Karnataka climate resilience project to be implemented from March 2025: Revenue Minister Krishna Byre Gowda

For seven years starting March 2025, the World Bank and the state government will invest Rs 3,500 crore on disaster management.
Last Updated : 21 June 2024, 10:40 IST

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Bengaluru: A World Bank-funded project worth Rs 3,500 crore to help Karnataka becoming resilient to climate-related disasters will be implemented in a full-fledged manner from March next year, Revenue Minister Krishna Byre Gowda has said.

Gowda concluded Thursday a week-long consultation between the state government and the World Bank team on the Karnataka Multisector Disaster & Climate Resilience Project. The World Bank will provide Rs 2,000 crore and the state government Rs 1,500 crore.

"It has become common for Karnataka to face either drought or floods every year. It is an absolute emergency to face these disasters with new technology," Gowda said.

For seven years starting March 2025, the World Bank and the state government will invest Rs 3,500 crore on disaster management. "From our share of the money, the government has started treatment of water and establishment of a lake network," Gowda said.

Gowda said the government is forming a lake network in Bengaluru to help the city fight flooding during heavy rainfall. "Across the city, the drainage system has been upgraded to carry more water into the lakes. As soon as one lake gets filled up, water flows into another one, thereby regulating the flood situation," he said. He also pointed out that sewage water from Bengaluru is being treated and used to fill up lakes in nearby districts, improving groundwater.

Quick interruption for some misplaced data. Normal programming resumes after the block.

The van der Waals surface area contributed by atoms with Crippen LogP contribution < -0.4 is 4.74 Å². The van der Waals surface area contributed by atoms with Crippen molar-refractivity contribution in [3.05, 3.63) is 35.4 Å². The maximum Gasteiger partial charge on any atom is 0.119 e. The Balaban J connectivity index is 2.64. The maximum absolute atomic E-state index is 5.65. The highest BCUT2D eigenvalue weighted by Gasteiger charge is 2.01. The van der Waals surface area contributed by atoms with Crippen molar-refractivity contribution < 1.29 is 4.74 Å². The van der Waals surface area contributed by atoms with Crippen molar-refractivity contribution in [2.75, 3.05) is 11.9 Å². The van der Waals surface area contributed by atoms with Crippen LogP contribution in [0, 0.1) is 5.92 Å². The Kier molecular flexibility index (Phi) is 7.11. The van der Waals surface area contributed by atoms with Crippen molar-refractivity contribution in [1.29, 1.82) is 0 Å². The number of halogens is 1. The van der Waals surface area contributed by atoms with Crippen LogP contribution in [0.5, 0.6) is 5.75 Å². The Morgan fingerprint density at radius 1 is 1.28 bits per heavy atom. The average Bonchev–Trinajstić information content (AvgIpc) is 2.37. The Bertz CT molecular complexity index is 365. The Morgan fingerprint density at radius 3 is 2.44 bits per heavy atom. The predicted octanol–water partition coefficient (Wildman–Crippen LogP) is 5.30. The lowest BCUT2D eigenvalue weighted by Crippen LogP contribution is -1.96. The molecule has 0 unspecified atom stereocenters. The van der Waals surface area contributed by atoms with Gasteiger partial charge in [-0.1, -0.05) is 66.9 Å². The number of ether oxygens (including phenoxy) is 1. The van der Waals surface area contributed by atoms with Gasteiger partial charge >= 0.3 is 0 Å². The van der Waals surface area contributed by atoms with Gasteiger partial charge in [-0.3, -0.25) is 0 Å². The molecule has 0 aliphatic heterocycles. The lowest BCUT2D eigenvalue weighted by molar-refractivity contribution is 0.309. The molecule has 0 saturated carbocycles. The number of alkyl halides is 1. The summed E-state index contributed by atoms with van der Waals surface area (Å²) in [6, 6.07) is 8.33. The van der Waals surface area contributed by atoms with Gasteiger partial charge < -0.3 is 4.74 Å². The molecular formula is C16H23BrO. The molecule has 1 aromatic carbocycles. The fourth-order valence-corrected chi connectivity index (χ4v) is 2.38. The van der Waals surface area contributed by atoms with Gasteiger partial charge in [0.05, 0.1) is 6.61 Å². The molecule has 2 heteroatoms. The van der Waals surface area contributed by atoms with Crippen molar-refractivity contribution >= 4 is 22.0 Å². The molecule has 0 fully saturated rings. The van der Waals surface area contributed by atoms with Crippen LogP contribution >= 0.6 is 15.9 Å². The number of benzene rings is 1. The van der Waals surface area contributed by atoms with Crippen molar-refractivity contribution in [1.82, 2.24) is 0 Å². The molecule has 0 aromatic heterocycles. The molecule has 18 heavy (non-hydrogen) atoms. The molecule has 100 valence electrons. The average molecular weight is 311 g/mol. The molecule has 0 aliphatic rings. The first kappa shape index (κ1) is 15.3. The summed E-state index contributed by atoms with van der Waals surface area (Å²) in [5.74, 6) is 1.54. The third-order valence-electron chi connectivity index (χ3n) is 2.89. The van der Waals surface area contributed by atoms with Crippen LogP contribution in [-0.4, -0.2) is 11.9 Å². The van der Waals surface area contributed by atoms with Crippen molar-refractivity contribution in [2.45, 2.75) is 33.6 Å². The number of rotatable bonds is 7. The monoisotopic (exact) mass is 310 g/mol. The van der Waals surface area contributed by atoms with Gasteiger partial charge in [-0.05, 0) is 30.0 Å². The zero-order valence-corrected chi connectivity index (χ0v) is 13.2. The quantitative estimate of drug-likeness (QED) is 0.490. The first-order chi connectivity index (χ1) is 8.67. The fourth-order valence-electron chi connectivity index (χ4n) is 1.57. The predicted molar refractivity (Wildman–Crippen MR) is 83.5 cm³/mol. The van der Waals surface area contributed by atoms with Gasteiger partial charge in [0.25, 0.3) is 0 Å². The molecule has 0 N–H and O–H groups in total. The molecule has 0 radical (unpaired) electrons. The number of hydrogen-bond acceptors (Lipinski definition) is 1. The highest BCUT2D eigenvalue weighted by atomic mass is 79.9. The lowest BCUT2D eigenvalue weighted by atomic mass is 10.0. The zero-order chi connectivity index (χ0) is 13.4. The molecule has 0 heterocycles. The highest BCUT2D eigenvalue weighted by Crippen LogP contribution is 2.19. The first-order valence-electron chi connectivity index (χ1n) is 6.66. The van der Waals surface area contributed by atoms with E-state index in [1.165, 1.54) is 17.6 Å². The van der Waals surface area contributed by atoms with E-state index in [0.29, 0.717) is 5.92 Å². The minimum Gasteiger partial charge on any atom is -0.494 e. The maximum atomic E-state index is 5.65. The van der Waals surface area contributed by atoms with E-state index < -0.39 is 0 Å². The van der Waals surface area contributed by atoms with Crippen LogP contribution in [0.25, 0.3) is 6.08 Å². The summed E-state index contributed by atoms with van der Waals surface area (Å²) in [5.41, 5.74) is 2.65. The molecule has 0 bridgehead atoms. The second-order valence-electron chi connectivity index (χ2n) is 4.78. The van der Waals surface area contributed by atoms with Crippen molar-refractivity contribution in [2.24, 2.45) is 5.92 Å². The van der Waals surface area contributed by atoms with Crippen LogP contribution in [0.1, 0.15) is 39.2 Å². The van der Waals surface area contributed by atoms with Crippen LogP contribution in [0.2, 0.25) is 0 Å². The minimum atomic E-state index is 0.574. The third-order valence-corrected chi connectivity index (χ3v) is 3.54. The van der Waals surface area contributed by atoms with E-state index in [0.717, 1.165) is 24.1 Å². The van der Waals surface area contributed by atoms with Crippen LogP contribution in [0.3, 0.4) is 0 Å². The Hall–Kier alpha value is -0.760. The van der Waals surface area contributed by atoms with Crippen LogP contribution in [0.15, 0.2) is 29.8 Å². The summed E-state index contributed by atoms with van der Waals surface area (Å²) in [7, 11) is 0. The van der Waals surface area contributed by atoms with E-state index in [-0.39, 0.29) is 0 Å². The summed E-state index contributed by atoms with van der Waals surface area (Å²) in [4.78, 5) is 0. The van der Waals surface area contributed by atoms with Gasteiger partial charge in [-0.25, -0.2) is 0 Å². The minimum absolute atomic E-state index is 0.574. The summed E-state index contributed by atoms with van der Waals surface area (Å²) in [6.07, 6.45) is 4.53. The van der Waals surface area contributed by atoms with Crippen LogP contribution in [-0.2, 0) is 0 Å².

During the meeting, Gowda asked BBMP and BWSSB officials to work in tandem for the upcoming monsoon season.

Gowda batted for a water audit in Karnataka. "If 20% of water is used for drinking, 80% is for agriculture activities. Much of the water is being used to grow paddy and cane. But how much water is being used by which farmer? Who doesn't have water? Which parts of the state have a water problem? What is the percentage of groundwater being used by farmers? There's no study that has been done on this," he explained.

An audit like this would help the government make relevant laws or policies. "This (audit) should be taken up under this World Bank project," Gowda argued.

Between floods and drought, Gowda said the latter is more challenging for the government. "In the past few years, we've had more drought than floods. It's a challenge for the government. We need long-term drought management solutions. For this, we need research on developing new technology that can help us," he said.

Published 21 June 2024, 10:40 IST

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